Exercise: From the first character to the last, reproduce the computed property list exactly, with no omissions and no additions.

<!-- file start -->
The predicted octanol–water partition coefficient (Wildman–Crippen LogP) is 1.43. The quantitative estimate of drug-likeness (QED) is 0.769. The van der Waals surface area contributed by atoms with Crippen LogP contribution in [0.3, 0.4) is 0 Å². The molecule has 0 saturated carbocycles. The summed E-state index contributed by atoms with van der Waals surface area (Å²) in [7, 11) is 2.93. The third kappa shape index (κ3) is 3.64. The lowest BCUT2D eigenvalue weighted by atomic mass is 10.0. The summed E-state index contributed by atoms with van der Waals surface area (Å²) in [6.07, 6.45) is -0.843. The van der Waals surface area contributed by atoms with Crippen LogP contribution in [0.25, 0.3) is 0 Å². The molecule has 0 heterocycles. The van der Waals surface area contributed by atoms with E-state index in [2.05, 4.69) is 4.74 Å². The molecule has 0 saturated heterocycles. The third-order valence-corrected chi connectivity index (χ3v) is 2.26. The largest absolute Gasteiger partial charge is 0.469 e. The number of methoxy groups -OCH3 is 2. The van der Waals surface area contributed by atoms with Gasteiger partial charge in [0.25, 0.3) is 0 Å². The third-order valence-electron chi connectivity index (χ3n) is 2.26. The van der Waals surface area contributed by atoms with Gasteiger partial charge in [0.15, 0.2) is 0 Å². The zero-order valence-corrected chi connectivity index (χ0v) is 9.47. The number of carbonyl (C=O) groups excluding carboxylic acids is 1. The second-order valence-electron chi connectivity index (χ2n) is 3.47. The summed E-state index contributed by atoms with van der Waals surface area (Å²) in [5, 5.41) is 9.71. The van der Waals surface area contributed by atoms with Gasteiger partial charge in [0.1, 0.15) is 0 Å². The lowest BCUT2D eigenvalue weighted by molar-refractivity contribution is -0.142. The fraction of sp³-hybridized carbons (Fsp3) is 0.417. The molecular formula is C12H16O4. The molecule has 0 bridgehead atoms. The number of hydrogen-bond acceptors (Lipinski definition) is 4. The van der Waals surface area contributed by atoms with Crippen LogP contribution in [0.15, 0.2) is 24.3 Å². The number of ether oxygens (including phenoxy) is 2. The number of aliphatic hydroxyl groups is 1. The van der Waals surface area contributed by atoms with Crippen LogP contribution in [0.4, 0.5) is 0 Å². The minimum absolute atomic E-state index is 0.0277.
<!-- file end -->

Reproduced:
The predicted octanol–water partition coefficient (Wildman–Crippen LogP) is 1.43. The quantitative estimate of drug-likeness (QED) is 0.769. The van der Waals surface area contributed by atoms with Crippen LogP contribution in [0.3, 0.4) is 0 Å². The molecule has 0 saturated carbocycles. The summed E-state index contributed by atoms with van der Waals surface area (Å²) in [7, 11) is 2.93. The third kappa shape index (κ3) is 3.64. The lowest BCUT2D eigenvalue weighted by atomic mass is 10.0. The summed E-state index contributed by atoms with van der Waals surface area (Å²) in [6.07, 6.45) is -0.843. The van der Waals surface area contributed by atoms with Crippen LogP contribution in [0.25, 0.3) is 0 Å². The molecule has 0 heterocycles. The van der Waals surface area contributed by atoms with E-state index in [2.05, 4.69) is 4.74 Å². The molecule has 0 saturated heterocycles. The third-order valence-corrected chi connectivity index (χ3v) is 2.26. The largest absolute Gasteiger partial charge is 0.469 e. The number of methoxy groups -OCH3 is 2. The van der Waals surface area contributed by atoms with Gasteiger partial charge in [0.25, 0.3) is 0 Å². The third-order valence-electron chi connectivity index (χ3n) is 2.26. The van der Waals surface area contributed by atoms with Gasteiger partial charge in [0.15, 0.2) is 0 Å². The zero-order valence-corrected chi connectivity index (χ0v) is 9.47. The number of carbonyl (C=O) groups excluding carboxylic acids is 1. The second-order valence-electron chi connectivity index (χ2n) is 3.47. The summed E-state index contributed by atoms with van der Waals surface area (Å²) in [5, 5.41) is 9.71. The van der Waals surface area contributed by atoms with Gasteiger partial charge in [0.1, 0.15) is 0 Å². The lowest BCUT2D eigenvalue weighted by molar-refractivity contribution is -0.142. The fraction of sp³-hybridized carbons (Fsp3) is 0.417. The molecular formula is C12H16O4. The molecule has 0 bridgehead atoms. The number of hydrogen-bond acceptors (Lipinski definition) is 4. The van der Waals surface area contributed by atoms with Crippen LogP contribution in [0.15, 0.2) is 24.3 Å². The number of ether oxygens (including phenoxy) is 2. The number of aliphatic hydroxyl groups is 1. The van der Waals surface area contributed by atoms with Crippen LogP contribution in [0.4, 0.5) is 0 Å². The minimum absolute atomic E-state index is 0.0277.